The Laundry Smell Effect

The ability of the smell of your laundry to affect your day is sorely underestimated. I like to think one of the minor tasks in my life is to make up for the lack of attention this topic receives by disproportionately bringing up the smell of clothes. Usually, this effect is most clear when the smell is horrid, like when your shirt is left out to dry on a rainy day and the collar reeks, or your jeans are unable to dry in the humid, humid air and exude scents that are, simply put, dishonorable, or you walk through a cloud of bacon-fog (that’s the worst). This effect, however, is perhaps even stronger when the aroma is somehow positive, just as the largest shadows eventually find their source in the top of a beautiful, massive mountain.

As I sit at my portable desk today (U.S. version seen here on Crate & Barrel) in front of the window facing the harbor, a heavenly fragrance is wafting its way lazily up toward the ceiling. I did not notice it at first; it is curious, but this seems to happen with beautiful things from time to time. They linger and smile, just at the edge of the meadow, savoring the surprise that will be on your face when you finally look up and behold them. I realized the smell with a pleased start and wondered at the source. Usually, when you notice a smell and have to start looking for what is causing it, the outcome is never fun. Since college this occurs exponentially less, to be fair; back then, the search was endless. Olfactory ghosts used to roam our apartment, haunting us senseless, the disembodied souls of things like clothes full of bingo-hall smoke, or a sink full of dishes which grew fuzz, or a steaming pile of German shepherd poop hidden inside some dog toy (the Ghostbusters would have been hard pressed to do anything about that one). [I thought about really being descriptive there, and telling you the actual stories (which, coming from an apartment of four guys, are not surprising, I suppose) but I decided to continue to keep these entries free from graphic details. They are better told in person, where you can really get into the story-telling.. the hand gestures, the voices, the looks of horror, etc.] To be doing the exact opposite, looking for what I assumed must be a bunch of wildflowers moist with a dash of spring and tied with a ribbon of mountain freshness, which some leprechaun forgetfully left behind, was superbly delightful.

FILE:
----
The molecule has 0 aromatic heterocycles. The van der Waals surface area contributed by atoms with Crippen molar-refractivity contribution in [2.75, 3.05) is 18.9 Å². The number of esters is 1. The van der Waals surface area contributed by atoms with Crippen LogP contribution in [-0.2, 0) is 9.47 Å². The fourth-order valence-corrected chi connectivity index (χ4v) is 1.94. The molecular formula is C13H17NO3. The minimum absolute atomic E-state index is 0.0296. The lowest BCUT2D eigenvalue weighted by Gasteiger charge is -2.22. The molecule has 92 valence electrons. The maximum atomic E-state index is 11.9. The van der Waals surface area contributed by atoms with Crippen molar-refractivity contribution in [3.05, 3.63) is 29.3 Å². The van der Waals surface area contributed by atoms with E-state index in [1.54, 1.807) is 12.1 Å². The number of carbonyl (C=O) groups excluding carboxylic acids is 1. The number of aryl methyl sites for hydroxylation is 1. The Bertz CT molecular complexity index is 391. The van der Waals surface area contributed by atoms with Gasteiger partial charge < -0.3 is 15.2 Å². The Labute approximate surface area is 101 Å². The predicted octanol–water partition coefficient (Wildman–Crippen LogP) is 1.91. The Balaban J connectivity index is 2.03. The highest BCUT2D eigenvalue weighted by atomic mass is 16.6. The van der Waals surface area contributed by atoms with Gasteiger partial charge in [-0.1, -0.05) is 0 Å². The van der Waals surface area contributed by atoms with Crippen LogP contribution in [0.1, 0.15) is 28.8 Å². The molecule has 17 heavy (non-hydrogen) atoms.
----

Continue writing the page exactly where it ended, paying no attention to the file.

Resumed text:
It was my jeans. Jeans do not air dry in this humid Hong Kong climate, as I mentioned earlier, so when I exhaust my four pairs, I take them to a laundromat. My usual place was closed the other day and I tried somewhere new. I did this without realizing that they take their clothes to Neverland to wash them, dry them atop a smiling rainbow-cloud, and sprinkle a bit of hope and dreams before they give them back four hours later.

It is going to be a good day.


One response to “The Laundry Smell Effect”

  1. Alex: You are terrific!

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